Apple plans to launch a 7-inch version of the iPad in October, according to rumours emerging from Asia.
The 7-inch iPad will have the same screen resolution as the new iPad and would sell for $200-$250, the Apple blog iMore claimed, citing its own sources. iMore has a good record of publishing Apple rumours that turn out to be accurate.
Rene Ritchie, of iMore, wrote: "Our sources have indicated, however, that the 7-inch iPad will be identical to the current 9.7-inch iPad, just scaled down. That seems to include a 2048x1536 resolution display, just like the new iPad. If accurate, that would put the pixel density at around 326 ppi, the same as the iPhone 4S (and higher than the 264 ppi new iPad) retina display."
The iMore report is in line with other reports emerging from Asia, which suggest that an 'iPad Mini' will go on sale in the third quarter of this year. In April, Apple blogger John Gruber said that Apple had been testing an iPad with a 7.85-inch screen.
In February, before the launch of the third generation iPad, the Wall Street Journal reported that Apple was testing an 8-inch iPad.
Whether all of these rumours amount to anything remains to be seen. Those who believe that Apple will release a 'mini' iPad say that it would enable the company to cover the market for tablets, leaving little entry room for the competition. Apple took the same approach with digital music players, expanding its iPod range to include a variety of sizes and form factors.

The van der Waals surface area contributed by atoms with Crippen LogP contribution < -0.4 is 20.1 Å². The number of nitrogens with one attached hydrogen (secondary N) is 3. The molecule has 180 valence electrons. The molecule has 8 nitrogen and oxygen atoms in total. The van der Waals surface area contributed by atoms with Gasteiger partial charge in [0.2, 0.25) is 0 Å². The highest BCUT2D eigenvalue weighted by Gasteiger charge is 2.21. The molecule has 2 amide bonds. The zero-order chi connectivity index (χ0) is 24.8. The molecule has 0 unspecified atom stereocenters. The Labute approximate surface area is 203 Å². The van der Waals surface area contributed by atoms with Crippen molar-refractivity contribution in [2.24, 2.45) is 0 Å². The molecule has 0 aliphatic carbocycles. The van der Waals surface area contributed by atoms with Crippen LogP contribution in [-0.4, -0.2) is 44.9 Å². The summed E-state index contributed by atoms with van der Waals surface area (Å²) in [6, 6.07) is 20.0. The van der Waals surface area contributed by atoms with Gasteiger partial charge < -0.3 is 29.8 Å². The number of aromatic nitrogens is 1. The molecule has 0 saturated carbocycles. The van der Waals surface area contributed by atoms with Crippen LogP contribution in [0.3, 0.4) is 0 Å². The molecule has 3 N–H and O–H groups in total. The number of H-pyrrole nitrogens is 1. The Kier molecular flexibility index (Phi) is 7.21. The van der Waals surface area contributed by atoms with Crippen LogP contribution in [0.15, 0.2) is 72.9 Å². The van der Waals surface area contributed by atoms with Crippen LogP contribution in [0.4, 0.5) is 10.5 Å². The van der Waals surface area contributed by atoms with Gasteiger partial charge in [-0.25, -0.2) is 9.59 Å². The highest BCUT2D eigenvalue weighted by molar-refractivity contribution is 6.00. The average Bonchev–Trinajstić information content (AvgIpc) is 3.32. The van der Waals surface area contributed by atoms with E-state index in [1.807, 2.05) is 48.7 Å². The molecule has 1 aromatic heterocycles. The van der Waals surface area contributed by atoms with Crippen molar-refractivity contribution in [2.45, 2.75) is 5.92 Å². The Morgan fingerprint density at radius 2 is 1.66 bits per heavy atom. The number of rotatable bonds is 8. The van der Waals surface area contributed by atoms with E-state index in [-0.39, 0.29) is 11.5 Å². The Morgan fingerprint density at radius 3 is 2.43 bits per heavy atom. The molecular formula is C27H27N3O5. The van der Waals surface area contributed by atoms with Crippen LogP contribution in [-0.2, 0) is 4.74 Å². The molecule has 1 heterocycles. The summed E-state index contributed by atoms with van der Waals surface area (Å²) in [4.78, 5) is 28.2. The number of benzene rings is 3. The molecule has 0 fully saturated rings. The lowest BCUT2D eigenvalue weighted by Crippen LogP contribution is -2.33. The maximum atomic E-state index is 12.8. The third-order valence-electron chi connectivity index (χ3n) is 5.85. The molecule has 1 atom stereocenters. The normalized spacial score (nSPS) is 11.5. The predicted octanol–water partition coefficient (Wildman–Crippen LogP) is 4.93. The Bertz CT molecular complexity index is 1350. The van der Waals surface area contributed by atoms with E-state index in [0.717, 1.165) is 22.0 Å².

The move could also be a response to Amazon's Kindle Fire, a 7-inch tablet that sells in America for $199. The suggested timing would also allow Apple to head off the impending competition from Microsoft's Windows 8 tablets, which are due to appear this autumn.
Though these rumours come from publications that have been reliable in the past, there is no hard evidence that Apple is planning a smaller iPad. With the supposed launch five months away, there have been no leaked parts or prototype devices.
Furthermore, Apple has publicly criticised 7-inch tablets in the past. Steve Jobs, Apple's founder and former chief executive, who died last year, was dismissive of 7-inch tablets, saying that developers tended not to make specific apps for them and instead enlarged their smartphone apps.
However, if iMore is right about the display resolution on this device, then it would actually run iPad apps, just on a smaller screen. iMore also points out that Jobs was dismissive of other things that Apple later ended up doing, including making a phone and an iPod that could show video.